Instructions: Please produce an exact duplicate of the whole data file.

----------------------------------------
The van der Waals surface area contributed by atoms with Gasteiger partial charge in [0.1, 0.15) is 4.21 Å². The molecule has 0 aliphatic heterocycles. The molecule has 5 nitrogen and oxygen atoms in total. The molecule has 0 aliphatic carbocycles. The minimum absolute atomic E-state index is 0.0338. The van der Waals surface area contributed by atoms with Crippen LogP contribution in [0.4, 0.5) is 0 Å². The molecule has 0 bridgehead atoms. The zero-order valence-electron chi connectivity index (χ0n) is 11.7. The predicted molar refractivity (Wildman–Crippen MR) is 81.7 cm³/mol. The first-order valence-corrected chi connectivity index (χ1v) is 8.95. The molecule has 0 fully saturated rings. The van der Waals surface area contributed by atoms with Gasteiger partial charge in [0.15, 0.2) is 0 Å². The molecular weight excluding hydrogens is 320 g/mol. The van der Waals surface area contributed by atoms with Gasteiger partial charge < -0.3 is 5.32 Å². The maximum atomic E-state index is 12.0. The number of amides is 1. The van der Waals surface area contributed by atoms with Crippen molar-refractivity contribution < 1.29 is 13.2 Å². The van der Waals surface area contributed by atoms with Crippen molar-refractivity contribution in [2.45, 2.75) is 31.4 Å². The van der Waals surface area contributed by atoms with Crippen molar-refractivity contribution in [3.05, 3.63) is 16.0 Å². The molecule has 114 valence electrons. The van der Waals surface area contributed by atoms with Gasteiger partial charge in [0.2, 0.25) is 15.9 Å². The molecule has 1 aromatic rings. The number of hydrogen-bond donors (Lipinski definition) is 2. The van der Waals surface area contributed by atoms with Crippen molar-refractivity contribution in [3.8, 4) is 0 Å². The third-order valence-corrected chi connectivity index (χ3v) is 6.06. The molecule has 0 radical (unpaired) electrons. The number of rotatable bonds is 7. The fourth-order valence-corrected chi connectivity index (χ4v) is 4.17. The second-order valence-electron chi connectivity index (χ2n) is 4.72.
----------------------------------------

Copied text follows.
The van der Waals surface area contributed by atoms with Gasteiger partial charge in [0.1, 0.15) is 4.21 Å². The molecule has 0 aliphatic heterocycles. The molecule has 5 nitrogen and oxygen atoms in total. The molecule has 0 aliphatic carbocycles. The minimum absolute atomic E-state index is 0.0338. The van der Waals surface area contributed by atoms with Crippen LogP contribution in [0.4, 0.5) is 0 Å². The molecule has 0 bridgehead atoms. The zero-order valence-electron chi connectivity index (χ0n) is 11.7. The predicted molar refractivity (Wildman–Crippen MR) is 81.7 cm³/mol. The first-order valence-corrected chi connectivity index (χ1v) is 8.95. The molecule has 0 fully saturated rings. The van der Waals surface area contributed by atoms with Gasteiger partial charge in [0.15, 0.2) is 0 Å². The molecular weight excluding hydrogens is 320 g/mol. The van der Waals surface area contributed by atoms with Gasteiger partial charge < -0.3 is 5.32 Å². The maximum atomic E-state index is 12.0. The number of amides is 1. The van der Waals surface area contributed by atoms with Crippen molar-refractivity contribution < 1.29 is 13.2 Å². The van der Waals surface area contributed by atoms with Crippen molar-refractivity contribution in [2.45, 2.75) is 31.4 Å². The van der Waals surface area contributed by atoms with Crippen molar-refractivity contribution in [3.05, 3.63) is 16.0 Å². The molecule has 114 valence electrons. The van der Waals surface area contributed by atoms with Gasteiger partial charge in [0.2, 0.25) is 15.9 Å². The molecule has 1 aromatic rings. The number of hydrogen-bond donors (Lipinski definition) is 2. The van der Waals surface area contributed by atoms with Crippen molar-refractivity contribution in [3.8, 4) is 0 Å². The third-order valence-corrected chi connectivity index (χ3v) is 6.06. The molecule has 0 radical (unpaired) electrons. The number of rotatable bonds is 7. The fourth-order valence-corrected chi connectivity index (χ4v) is 4.17. The second-order valence-electron chi connectivity index (χ2n) is 4.72.